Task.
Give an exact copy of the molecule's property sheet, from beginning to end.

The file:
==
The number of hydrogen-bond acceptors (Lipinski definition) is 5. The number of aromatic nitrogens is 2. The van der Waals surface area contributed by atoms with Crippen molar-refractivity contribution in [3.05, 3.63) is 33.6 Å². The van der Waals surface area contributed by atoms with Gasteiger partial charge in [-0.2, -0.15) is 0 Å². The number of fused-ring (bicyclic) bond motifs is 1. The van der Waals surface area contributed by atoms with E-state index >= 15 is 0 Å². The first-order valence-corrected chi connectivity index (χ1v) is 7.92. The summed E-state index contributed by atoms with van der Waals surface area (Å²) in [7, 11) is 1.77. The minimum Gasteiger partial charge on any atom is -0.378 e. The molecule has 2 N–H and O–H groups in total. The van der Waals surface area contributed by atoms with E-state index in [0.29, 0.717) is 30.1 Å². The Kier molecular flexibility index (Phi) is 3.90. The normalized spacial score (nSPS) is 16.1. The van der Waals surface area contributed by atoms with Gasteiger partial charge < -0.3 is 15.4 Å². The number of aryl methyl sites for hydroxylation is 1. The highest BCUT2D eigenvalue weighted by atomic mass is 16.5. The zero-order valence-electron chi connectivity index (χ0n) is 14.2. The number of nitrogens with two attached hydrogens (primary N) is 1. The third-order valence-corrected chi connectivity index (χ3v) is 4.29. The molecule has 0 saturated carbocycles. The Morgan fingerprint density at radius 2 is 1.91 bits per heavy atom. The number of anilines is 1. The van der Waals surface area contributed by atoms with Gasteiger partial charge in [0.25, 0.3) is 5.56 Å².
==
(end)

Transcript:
The number of hydrogen-bond acceptors (Lipinski definition) is 5. The number of aromatic nitrogens is 2. The van der Waals surface area contributed by atoms with Crippen molar-refractivity contribution in [3.05, 3.63) is 33.6 Å². The van der Waals surface area contributed by atoms with Gasteiger partial charge in [-0.2, -0.15) is 0 Å². The number of fused-ring (bicyclic) bond motifs is 1. The van der Waals surface area contributed by atoms with E-state index >= 15 is 0 Å². The first-order valence-corrected chi connectivity index (χ1v) is 7.92. The summed E-state index contributed by atoms with van der Waals surface area (Å²) in [7, 11) is 1.77. The minimum Gasteiger partial charge on any atom is -0.378 e. The molecule has 2 N–H and O–H groups in total. The van der Waals surface area contributed by atoms with E-state index in [0.29, 0.717) is 30.1 Å². The Kier molecular flexibility index (Phi) is 3.90. The normalized spacial score (nSPS) is 16.1. The van der Waals surface area contributed by atoms with Gasteiger partial charge < -0.3 is 15.4 Å². The number of aryl methyl sites for hydroxylation is 1. The highest BCUT2D eigenvalue weighted by atomic mass is 16.5. The zero-order valence-electron chi connectivity index (χ0n) is 14.2. The number of nitrogens with two attached hydrogens (primary N) is 1. The third-order valence-corrected chi connectivity index (χ3v) is 4.29. The molecule has 0 saturated carbocycles. The Morgan fingerprint density at radius 2 is 1.91 bits per heavy atom. The number of anilines is 1. The van der Waals surface area contributed by atoms with Gasteiger partial charge in [0.25, 0.3) is 5.56 Å².